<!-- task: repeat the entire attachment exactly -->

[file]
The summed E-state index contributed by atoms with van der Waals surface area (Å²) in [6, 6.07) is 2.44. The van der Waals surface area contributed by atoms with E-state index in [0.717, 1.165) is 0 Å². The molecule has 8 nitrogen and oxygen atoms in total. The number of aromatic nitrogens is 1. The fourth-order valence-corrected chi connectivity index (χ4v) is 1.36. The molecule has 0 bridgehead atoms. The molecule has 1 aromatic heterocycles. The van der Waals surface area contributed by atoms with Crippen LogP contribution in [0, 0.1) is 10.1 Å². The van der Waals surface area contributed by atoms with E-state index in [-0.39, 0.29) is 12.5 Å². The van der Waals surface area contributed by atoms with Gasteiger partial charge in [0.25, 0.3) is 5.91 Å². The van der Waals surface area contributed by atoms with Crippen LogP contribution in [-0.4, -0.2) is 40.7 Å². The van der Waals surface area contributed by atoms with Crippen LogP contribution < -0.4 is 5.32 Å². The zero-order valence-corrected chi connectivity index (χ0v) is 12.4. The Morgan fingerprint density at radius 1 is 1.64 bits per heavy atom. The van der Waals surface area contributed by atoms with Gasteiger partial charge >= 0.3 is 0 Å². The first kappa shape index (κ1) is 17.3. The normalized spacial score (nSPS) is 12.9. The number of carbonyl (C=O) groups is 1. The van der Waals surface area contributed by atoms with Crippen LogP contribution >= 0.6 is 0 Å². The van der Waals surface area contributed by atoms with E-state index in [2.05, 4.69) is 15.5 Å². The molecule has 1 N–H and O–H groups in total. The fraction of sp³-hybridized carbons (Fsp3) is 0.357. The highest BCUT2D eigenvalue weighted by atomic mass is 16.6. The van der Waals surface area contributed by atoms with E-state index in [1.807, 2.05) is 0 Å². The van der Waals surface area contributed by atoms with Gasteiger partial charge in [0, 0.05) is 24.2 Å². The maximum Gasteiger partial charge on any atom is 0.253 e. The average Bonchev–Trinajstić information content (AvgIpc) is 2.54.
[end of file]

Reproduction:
The summed E-state index contributed by atoms with van der Waals surface area (Å²) in [6, 6.07) is 2.44. The van der Waals surface area contributed by atoms with E-state index in [0.717, 1.165) is 0 Å². The molecule has 8 nitrogen and oxygen atoms in total. The number of aromatic nitrogens is 1. The fourth-order valence-corrected chi connectivity index (χ4v) is 1.36. The molecule has 0 bridgehead atoms. The molecule has 1 aromatic heterocycles. The van der Waals surface area contributed by atoms with Crippen LogP contribution in [0, 0.1) is 10.1 Å². The van der Waals surface area contributed by atoms with E-state index in [-0.39, 0.29) is 12.5 Å². The van der Waals surface area contributed by atoms with Gasteiger partial charge in [0.25, 0.3) is 5.91 Å². The van der Waals surface area contributed by atoms with Crippen LogP contribution in [-0.4, -0.2) is 40.7 Å². The van der Waals surface area contributed by atoms with Crippen LogP contribution < -0.4 is 5.32 Å². The zero-order valence-corrected chi connectivity index (χ0v) is 12.4. The Morgan fingerprint density at radius 1 is 1.64 bits per heavy atom. The van der Waals surface area contributed by atoms with Gasteiger partial charge >= 0.3 is 0 Å². The first kappa shape index (κ1) is 17.3. The normalized spacial score (nSPS) is 12.9. The number of carbonyl (C=O) groups is 1. The van der Waals surface area contributed by atoms with Crippen LogP contribution >= 0.6 is 0 Å². The van der Waals surface area contributed by atoms with E-state index in [2.05, 4.69) is 15.5 Å². The molecule has 1 N–H and O–H groups in total. The fraction of sp³-hybridized carbons (Fsp3) is 0.357. The highest BCUT2D eigenvalue weighted by atomic mass is 16.6. The van der Waals surface area contributed by atoms with E-state index in [1.807, 2.05) is 0 Å². The van der Waals surface area contributed by atoms with Gasteiger partial charge in [0, 0.05) is 24.2 Å². The maximum Gasteiger partial charge on any atom is 0.253 e. The average Bonchev–Trinajstić information content (AvgIpc) is 2.54.